Meeting Cyber Security Challenges through Gamification
05/18/2016

When it comes to cybersecurity issues, we always seem to be dealing with either shortages or excess. Everywhere there is talk of how data breaches are growing in number, size, severity and cost, and there are always too many new security holes, vulnerabilities and attack vectors that need to be fixed.

On the other hand, there’s a widening cybersecurity talent gap to fill vacant posts. We never seem to have enough tools to deal with new threats and malware that are sprouting on a daily basis, and there’s not enough data to make smart assumptions and decisions (or in some cases, too much data and too many false positives to find the real threats). And awareness about security matters among employees, staffers and executives in firms, associations and agencies is always at abysmal levels.

With the dark shadow of bigger security incidents constantly looming on the horizon, both government agencies and private firms are always looking for new ways to meet the challenges and overcome the many shortages the cybersecurity industry is facing.

Looking to Improve Cyber Security? Fire some CEOs
05/16/2016

More than 90 percent of corporate executives said they cannot read a cybersecurity report and are not prepared to handle a major attack, according to a new survey.

More distressing is that 40 percent of executives said they don't feel responsible for the repercussions of hackings, said Dave Damato, chief security officer at Tanium, which commissioned the survey with the Nasdaq.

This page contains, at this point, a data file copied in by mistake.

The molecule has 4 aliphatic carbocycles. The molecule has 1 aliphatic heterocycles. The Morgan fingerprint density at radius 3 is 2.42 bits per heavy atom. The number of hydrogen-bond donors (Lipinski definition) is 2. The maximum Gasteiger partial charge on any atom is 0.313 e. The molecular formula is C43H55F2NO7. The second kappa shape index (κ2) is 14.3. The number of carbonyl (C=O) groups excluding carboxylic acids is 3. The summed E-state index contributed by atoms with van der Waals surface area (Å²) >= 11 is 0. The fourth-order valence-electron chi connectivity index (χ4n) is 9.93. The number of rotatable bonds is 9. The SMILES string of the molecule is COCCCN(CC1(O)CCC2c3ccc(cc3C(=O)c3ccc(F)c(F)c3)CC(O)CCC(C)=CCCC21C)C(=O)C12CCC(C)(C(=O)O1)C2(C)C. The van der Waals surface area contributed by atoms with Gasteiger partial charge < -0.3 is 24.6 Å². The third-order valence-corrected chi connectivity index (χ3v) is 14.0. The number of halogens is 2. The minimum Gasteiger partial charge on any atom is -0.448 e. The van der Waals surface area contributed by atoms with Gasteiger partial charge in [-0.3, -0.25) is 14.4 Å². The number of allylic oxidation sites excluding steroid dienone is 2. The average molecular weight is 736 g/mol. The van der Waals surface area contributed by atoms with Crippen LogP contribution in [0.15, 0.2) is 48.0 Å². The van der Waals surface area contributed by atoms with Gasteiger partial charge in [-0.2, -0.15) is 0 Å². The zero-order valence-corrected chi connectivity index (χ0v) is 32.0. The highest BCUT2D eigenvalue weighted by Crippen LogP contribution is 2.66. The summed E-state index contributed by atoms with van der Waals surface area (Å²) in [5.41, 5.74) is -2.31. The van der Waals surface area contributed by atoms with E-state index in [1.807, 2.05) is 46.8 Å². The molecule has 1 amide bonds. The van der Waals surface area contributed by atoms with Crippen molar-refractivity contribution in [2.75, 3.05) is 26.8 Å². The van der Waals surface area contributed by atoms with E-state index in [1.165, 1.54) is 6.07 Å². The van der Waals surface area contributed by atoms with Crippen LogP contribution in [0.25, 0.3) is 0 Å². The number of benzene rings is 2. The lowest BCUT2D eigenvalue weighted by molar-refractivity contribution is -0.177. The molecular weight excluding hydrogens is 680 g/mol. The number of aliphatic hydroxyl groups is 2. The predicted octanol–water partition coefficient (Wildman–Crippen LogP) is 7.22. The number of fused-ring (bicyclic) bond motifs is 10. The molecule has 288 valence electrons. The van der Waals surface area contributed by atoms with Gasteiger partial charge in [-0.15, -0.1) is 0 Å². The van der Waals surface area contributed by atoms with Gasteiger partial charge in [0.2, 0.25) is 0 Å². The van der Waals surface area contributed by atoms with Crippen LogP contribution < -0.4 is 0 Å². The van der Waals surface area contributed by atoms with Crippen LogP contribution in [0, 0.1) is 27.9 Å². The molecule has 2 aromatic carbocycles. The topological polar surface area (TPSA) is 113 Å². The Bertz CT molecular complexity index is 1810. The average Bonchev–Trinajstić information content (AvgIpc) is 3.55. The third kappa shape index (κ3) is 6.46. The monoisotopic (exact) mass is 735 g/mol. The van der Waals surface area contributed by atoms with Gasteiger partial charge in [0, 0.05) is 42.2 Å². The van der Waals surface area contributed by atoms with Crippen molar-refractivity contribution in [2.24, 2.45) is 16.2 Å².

Better Cyber Security a must for Banking Sector
05/15/2016

Strengthening cyber security in the banking sector is a must, especially with regular innovations happening in the ICT sector, analysts said yesterday.

Almost all banks launched online services without taking proper precautions, and most of their IT systems are outsourced from private vendors, said Mahbubur Rahman, associate professor of Bangladesh Institute of Bank Manage-ment.

Lack of skilled manpower is a major problem in the banking sector, said Omar Farooq, head of IT at Eastern Bank.

They spoke at a programme on cyber security organised by PricewaterhouseCoopers (PwC) at Sonargaon Hotel in Dhaka.

Cyber Power
05/13/2016

The cyber revolution is at its height. The meeting point between the power of thought and connectivity is changing our world, and affecting all spheres of life, as individuals and as a nation. Israel's power in science and technology is creating a great opportunity to position ourselves in the forefront of cybernetic innovation.

Together with the opportunities, there are also risks. Everything is penetrable in the cyber era: our personal details, commercial and defense secrets, national infrastructure - anything can be stolen, disrupted and destroyed. The worst cyber attacks against organizations and countries in recent years around the world have taught us an obvious lesson - cyber defense is an essential condition for national security and economic growth in the 21st century.

Israel has been one of the first countries to prepare systematically and with determination for this challenge. Five years ago, I set the goal of making Israel one of the five leading global cyber powers.